If they'd do well for me and I had to choose only 3 I'd choose red, golden, and granny smith. But ya can't ever have enough variety so you should plant all you can. [​IMG]
     
  9. mom'sfolly

    mom'sfolly Overrun With Chickens

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    Rancher,

    You live in a great apple growing area. I think that visiting some of the "living history" type farms in your area might give you some great ideas for apples. There are many types of apples, and the commercial apple market in the US has narrowed the available varieties to what were once considered "dessert" apples, that is the kind you eat out of hand. Many great varieties of apples are not in large production because of ripening cycles, and type of apple. Many baking apples aren't terribly sweet, and don't look great, but they taste great in pies, sauce and apple butter. Other kinds were grown for cider. By all accounts, some of the greatest eating apples are ones that don't ship well or don't produce well enough for huge markets.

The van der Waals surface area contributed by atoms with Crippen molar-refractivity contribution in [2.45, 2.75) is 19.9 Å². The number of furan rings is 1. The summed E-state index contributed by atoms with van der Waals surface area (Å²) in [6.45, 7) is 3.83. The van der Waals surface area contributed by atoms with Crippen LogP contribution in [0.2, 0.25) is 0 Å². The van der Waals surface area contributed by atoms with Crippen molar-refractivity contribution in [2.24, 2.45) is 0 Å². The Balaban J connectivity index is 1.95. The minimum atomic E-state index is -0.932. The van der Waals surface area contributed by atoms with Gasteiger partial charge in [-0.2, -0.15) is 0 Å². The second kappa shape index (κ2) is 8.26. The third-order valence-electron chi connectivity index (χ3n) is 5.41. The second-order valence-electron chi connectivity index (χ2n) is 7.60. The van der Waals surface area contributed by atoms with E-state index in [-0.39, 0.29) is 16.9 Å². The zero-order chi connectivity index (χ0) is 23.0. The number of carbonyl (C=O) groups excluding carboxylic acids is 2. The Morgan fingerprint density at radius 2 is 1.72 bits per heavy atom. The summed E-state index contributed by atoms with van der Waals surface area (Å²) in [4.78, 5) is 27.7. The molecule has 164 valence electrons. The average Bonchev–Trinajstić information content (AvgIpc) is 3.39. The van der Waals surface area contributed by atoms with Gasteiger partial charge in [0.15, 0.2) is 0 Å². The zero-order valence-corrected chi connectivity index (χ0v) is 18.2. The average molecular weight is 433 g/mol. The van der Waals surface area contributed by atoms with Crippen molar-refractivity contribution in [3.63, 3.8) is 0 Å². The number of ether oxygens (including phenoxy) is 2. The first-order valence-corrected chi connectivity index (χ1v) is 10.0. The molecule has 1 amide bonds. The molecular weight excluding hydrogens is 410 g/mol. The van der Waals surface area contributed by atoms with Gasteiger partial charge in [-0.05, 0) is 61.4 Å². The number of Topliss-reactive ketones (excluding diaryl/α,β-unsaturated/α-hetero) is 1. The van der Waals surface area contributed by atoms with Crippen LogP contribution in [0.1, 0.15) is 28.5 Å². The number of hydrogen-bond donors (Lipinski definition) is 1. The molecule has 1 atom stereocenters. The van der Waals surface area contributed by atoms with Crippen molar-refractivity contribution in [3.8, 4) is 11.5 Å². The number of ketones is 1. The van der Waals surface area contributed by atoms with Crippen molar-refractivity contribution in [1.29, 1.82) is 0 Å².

The last time we were in the northeast we took the kids to Old Sturbridge Village. There was a guy making barrels there that grew apples for his real job. I could have talked to the guy all day, he knew so much.

    I grew up in southeastern Alaska, and we had several different apple varieties that grew there. The most common was a yellow delicious type, and another was a very tart green baking apple that was harvested after the first frost. We also had the same wild crab apples that Imp mentioned.

    I love to read old orchard and apple descriptions. They make me drool.
     
  10. Carols Clucks

    Carols Clucks Chillin' With My Peeps

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    We put in 2 new ones last year, Beverly Hills and Pettengale. But I still want an Anna